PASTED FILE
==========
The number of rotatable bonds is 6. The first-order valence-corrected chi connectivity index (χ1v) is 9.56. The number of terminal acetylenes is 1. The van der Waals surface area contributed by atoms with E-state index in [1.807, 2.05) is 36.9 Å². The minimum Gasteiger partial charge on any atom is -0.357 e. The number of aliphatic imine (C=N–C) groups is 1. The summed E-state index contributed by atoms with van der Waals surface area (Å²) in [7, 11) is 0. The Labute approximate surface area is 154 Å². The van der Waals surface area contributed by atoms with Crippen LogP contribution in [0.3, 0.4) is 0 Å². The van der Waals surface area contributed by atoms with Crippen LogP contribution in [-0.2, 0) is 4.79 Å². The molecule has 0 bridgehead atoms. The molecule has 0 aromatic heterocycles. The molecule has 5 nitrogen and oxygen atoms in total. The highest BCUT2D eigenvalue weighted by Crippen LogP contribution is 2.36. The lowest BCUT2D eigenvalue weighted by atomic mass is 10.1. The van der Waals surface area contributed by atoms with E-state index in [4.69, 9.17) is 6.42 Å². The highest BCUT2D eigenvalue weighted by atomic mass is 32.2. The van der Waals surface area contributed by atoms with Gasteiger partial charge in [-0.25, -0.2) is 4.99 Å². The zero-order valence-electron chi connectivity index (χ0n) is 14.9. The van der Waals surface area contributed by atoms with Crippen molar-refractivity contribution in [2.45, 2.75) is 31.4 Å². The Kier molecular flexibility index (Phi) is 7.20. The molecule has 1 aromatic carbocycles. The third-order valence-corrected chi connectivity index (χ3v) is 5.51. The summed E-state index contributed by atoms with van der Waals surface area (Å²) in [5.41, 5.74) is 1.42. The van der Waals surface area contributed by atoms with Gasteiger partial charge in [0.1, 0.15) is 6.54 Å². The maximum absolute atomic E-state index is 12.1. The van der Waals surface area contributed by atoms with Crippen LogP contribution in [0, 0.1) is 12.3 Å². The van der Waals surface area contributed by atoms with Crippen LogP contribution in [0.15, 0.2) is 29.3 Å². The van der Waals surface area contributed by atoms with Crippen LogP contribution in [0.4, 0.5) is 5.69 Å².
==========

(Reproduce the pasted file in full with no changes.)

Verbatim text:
The number of rotatable bonds is 6. The first-order valence-corrected chi connectivity index (χ1v) is 9.56. The number of terminal acetylenes is 1. The van der Waals surface area contributed by atoms with E-state index in [1.807, 2.05) is 36.9 Å². The minimum Gasteiger partial charge on any atom is -0.357 e. The number of aliphatic imine (C=N–C) groups is 1. The summed E-state index contributed by atoms with van der Waals surface area (Å²) in [7, 11) is 0. The Labute approximate surface area is 154 Å². The van der Waals surface area contributed by atoms with Crippen LogP contribution in [0.3, 0.4) is 0 Å². The van der Waals surface area contributed by atoms with Crippen LogP contribution in [-0.2, 0) is 4.79 Å². The molecule has 0 bridgehead atoms. The molecule has 0 aromatic heterocycles. The molecule has 5 nitrogen and oxygen atoms in total. The highest BCUT2D eigenvalue weighted by Crippen LogP contribution is 2.36. The lowest BCUT2D eigenvalue weighted by atomic mass is 10.1. The van der Waals surface area contributed by atoms with E-state index in [4.69, 9.17) is 6.42 Å². The highest BCUT2D eigenvalue weighted by atomic mass is 32.2. The van der Waals surface area contributed by atoms with Gasteiger partial charge in [-0.25, -0.2) is 4.99 Å². The zero-order valence-electron chi connectivity index (χ0n) is 14.9. The van der Waals surface area contributed by atoms with Crippen molar-refractivity contribution in [2.45, 2.75) is 31.4 Å². The Kier molecular flexibility index (Phi) is 7.20. The molecule has 1 aromatic carbocycles. The third-order valence-corrected chi connectivity index (χ3v) is 5.51. The summed E-state index contributed by atoms with van der Waals surface area (Å²) in [5.41, 5.74) is 1.42. The van der Waals surface area contributed by atoms with Gasteiger partial charge in [0.1, 0.15) is 6.54 Å². The maximum absolute atomic E-state index is 12.1. The van der Waals surface area contributed by atoms with Crippen LogP contribution in [0, 0.1) is 12.3 Å². The van der Waals surface area contributed by atoms with Crippen LogP contribution in [0.15, 0.2) is 29.3 Å². The van der Waals surface area contributed by atoms with Crippen LogP contribution in [0.4, 0.5) is 5.69 Å².